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SYFY WIRE Bad Astronomy

BA book review: Year Zero by Rob Reid

By Phil Plait

When I was at SXSW last month, I ran into my friend Drew. He dragged me and my friends to a party, saying this guy named Rob Reid would be there. Rob, he told me, wrote a really good scifi novel.

"Oh?" I said. "What's it about?"

Drew got a funny look on his face. He said, "I can't explain it. If I tried it would sound ridiculous, and you'd think I'm nuts. Just talk to Rob about it."

So at the party I met this Rob Reid fellow, and we hit it off immediately. He's really funny, articulate, and smart; three things I admire above almost everything else, especially in a writer.

Turns out the novel is called Year Zero, and Rob gave me the elevator pitch about it: the Universe is filled to the brim with advanced civilizations, well ahead of us in every way except one: music. Theirs is terrible, but our rock music is revered throughout the cosmos, and all these aliens have been uploading it for decades. But they also have one law above all others: to respect native laws. And we have copyright laws. Since they've been pirating our music for so long, they owe us money for all those uploaded songs. Lots of money.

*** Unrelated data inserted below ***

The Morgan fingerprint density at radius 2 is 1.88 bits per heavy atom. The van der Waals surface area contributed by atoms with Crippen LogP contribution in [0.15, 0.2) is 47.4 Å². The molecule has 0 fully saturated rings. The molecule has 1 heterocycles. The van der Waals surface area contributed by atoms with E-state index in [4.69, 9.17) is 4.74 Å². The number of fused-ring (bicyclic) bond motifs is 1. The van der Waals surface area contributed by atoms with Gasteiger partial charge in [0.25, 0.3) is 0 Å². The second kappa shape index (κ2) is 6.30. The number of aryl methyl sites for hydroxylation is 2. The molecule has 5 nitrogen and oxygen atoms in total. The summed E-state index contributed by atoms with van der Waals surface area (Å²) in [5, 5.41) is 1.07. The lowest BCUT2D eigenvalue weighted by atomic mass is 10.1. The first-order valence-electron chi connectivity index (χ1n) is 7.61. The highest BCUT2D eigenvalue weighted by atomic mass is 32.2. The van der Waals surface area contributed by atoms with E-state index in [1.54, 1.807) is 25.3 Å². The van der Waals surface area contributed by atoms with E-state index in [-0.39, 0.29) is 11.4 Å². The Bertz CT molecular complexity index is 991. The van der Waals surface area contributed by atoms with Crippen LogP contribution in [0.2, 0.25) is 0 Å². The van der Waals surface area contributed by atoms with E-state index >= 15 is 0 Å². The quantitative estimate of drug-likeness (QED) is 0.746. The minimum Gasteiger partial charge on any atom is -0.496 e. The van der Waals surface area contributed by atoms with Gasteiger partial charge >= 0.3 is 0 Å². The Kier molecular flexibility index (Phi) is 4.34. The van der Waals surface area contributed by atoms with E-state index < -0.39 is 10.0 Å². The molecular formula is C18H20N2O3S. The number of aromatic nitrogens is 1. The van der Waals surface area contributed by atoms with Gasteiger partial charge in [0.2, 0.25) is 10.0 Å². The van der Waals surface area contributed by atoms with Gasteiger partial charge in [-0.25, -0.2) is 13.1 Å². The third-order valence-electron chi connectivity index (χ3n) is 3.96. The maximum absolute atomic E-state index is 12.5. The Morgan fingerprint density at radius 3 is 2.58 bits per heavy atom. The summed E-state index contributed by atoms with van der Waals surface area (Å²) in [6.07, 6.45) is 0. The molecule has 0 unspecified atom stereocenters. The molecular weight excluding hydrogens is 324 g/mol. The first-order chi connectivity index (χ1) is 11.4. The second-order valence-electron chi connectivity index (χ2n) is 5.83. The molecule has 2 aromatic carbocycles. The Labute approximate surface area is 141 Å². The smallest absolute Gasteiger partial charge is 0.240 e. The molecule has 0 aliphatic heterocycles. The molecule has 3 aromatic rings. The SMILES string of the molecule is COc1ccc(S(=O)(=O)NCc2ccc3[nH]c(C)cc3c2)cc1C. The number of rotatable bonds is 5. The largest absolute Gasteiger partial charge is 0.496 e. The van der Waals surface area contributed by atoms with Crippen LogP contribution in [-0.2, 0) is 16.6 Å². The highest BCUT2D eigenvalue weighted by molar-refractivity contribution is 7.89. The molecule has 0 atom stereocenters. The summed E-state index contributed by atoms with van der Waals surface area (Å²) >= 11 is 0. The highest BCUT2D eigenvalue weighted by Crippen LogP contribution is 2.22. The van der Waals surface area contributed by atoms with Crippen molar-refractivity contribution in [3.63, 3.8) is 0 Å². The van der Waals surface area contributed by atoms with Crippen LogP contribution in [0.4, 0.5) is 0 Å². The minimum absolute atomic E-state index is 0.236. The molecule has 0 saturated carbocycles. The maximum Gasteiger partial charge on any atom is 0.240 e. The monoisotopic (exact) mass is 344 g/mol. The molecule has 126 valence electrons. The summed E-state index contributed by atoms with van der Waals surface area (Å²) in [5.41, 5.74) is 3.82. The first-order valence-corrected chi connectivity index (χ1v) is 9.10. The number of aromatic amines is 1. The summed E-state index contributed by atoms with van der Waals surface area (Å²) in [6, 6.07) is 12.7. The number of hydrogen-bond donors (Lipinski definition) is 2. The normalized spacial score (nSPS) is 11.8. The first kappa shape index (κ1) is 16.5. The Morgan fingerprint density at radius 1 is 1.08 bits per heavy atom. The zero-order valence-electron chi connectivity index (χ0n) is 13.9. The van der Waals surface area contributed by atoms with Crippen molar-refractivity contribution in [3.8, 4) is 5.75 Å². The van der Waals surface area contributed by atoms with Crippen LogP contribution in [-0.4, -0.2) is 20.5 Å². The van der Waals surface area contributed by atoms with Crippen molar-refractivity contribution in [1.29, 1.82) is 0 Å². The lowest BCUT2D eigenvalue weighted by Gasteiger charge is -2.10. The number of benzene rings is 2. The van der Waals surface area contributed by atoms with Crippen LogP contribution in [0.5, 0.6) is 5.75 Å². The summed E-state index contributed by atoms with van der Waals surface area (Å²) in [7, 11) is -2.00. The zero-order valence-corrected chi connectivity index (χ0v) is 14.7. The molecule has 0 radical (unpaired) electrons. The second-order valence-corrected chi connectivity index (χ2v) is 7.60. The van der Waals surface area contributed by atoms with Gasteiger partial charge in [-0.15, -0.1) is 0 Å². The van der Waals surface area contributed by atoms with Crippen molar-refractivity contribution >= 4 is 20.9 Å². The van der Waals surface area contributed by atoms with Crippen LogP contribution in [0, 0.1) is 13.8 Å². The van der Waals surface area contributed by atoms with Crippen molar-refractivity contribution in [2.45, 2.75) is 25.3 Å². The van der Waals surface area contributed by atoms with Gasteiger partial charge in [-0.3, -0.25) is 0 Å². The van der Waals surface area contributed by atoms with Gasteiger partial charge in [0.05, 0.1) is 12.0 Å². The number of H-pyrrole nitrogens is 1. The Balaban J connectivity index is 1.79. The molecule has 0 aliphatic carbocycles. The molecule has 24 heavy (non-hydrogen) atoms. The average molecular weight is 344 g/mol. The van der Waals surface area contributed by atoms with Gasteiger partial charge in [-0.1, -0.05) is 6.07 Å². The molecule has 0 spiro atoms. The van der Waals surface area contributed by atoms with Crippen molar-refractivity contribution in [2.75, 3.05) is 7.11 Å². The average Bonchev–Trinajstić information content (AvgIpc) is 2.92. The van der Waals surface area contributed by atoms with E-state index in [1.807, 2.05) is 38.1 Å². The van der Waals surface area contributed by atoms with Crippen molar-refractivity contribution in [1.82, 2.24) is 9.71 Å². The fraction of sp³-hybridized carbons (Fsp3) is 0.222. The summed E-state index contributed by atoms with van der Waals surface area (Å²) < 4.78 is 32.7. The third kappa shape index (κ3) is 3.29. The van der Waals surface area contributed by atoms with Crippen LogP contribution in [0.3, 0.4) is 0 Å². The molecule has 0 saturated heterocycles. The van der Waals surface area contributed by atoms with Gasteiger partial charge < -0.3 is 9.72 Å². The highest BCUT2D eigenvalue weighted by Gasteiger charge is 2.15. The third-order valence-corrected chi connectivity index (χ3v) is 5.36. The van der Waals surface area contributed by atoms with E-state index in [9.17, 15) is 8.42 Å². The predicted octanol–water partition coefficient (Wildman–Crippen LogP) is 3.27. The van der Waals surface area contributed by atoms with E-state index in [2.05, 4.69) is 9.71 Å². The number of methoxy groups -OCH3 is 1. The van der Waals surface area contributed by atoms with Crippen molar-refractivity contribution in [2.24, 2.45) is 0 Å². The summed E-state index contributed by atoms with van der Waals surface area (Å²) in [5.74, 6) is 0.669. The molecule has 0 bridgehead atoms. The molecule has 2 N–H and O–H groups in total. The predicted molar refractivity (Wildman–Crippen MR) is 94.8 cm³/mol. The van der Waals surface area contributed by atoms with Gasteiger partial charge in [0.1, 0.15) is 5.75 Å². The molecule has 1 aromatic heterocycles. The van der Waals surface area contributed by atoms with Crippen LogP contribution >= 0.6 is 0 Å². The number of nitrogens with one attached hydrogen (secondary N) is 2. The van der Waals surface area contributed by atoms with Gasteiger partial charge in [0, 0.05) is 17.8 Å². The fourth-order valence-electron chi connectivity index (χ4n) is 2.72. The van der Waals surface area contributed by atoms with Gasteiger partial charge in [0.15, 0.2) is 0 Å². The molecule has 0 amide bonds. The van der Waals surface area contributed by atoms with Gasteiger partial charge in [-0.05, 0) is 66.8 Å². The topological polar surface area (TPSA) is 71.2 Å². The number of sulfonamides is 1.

All the money, it turns out.

This is a ridiculously cool premise for a satirical scifi novel! [And Drew was right; had he tried to explain it to me I would've thought he was nuts.] Rob sent me an advanced copy and I swallowed it down in about two days. I loved it. Funny, smart, silly... three things I also happen to admire in a novel.

Bottom line: recommended. Buy it and read it. Rob had a trailer made for it as well:

This book is hot off the presses: it was released today! It's available on Amazon (duh) as well as for the Kindle. I imagine you can find other flavors of booksellers, both analog and cyber, to fit your needs.

And I hope the movie rights have been secured. I'd wait in line to watch that. Rather than pirate it, of course.

[BTW, Rob gave a fantastic and very funny TED talk about copyright law. Seriously! And you know I must like his book because his talk has more views than my TED talk, that jerk.]

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